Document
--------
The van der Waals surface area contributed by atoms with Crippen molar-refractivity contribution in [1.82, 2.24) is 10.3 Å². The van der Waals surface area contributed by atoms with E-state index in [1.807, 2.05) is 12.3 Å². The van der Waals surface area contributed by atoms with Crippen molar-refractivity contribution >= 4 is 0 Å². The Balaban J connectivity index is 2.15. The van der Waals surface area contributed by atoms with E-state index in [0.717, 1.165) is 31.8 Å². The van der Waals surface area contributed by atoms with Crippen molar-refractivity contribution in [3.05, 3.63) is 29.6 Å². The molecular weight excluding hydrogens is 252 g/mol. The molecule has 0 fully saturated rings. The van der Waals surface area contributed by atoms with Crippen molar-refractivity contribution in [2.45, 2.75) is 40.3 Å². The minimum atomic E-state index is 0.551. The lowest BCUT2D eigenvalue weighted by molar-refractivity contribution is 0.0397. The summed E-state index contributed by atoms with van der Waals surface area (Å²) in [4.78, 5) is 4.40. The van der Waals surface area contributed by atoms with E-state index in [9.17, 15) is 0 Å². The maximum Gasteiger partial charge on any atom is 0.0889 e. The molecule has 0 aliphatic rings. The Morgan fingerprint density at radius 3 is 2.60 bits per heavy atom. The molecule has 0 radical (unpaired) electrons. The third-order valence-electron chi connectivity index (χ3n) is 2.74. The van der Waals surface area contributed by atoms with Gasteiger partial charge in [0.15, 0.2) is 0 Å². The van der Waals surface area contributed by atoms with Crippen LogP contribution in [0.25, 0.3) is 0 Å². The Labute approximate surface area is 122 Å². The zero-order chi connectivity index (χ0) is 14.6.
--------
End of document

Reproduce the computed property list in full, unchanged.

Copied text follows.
The van der Waals surface area contributed by atoms with Crippen molar-refractivity contribution in [1.82, 2.24) is 10.3 Å². The van der Waals surface area contributed by atoms with E-state index in [1.807, 2.05) is 12.3 Å². The van der Waals surface area contributed by atoms with Crippen molar-refractivity contribution >= 4 is 0 Å². The Balaban J connectivity index is 2.15. The van der Waals surface area contributed by atoms with E-state index in [0.717, 1.165) is 31.8 Å². The van der Waals surface area contributed by atoms with Crippen molar-refractivity contribution in [3.05, 3.63) is 29.6 Å². The molecular weight excluding hydrogens is 252 g/mol. The molecule has 0 fully saturated rings. The van der Waals surface area contributed by atoms with Crippen molar-refractivity contribution in [2.45, 2.75) is 40.3 Å². The minimum atomic E-state index is 0.551. The lowest BCUT2D eigenvalue weighted by molar-refractivity contribution is 0.0397. The summed E-state index contributed by atoms with van der Waals surface area (Å²) in [4.78, 5) is 4.40. The van der Waals surface area contributed by atoms with E-state index in [9.17, 15) is 0 Å². The maximum Gasteiger partial charge on any atom is 0.0889 e. The molecule has 0 aliphatic rings. The Morgan fingerprint density at radius 3 is 2.60 bits per heavy atom. The molecule has 0 radical (unpaired) electrons. The third-order valence-electron chi connectivity index (χ3n) is 2.74. The van der Waals surface area contributed by atoms with Gasteiger partial charge in [0.15, 0.2) is 0 Å². The van der Waals surface area contributed by atoms with Crippen LogP contribution in [0.25, 0.3) is 0 Å². The Labute approximate surface area is 122 Å². The zero-order chi connectivity index (χ0) is 14.6.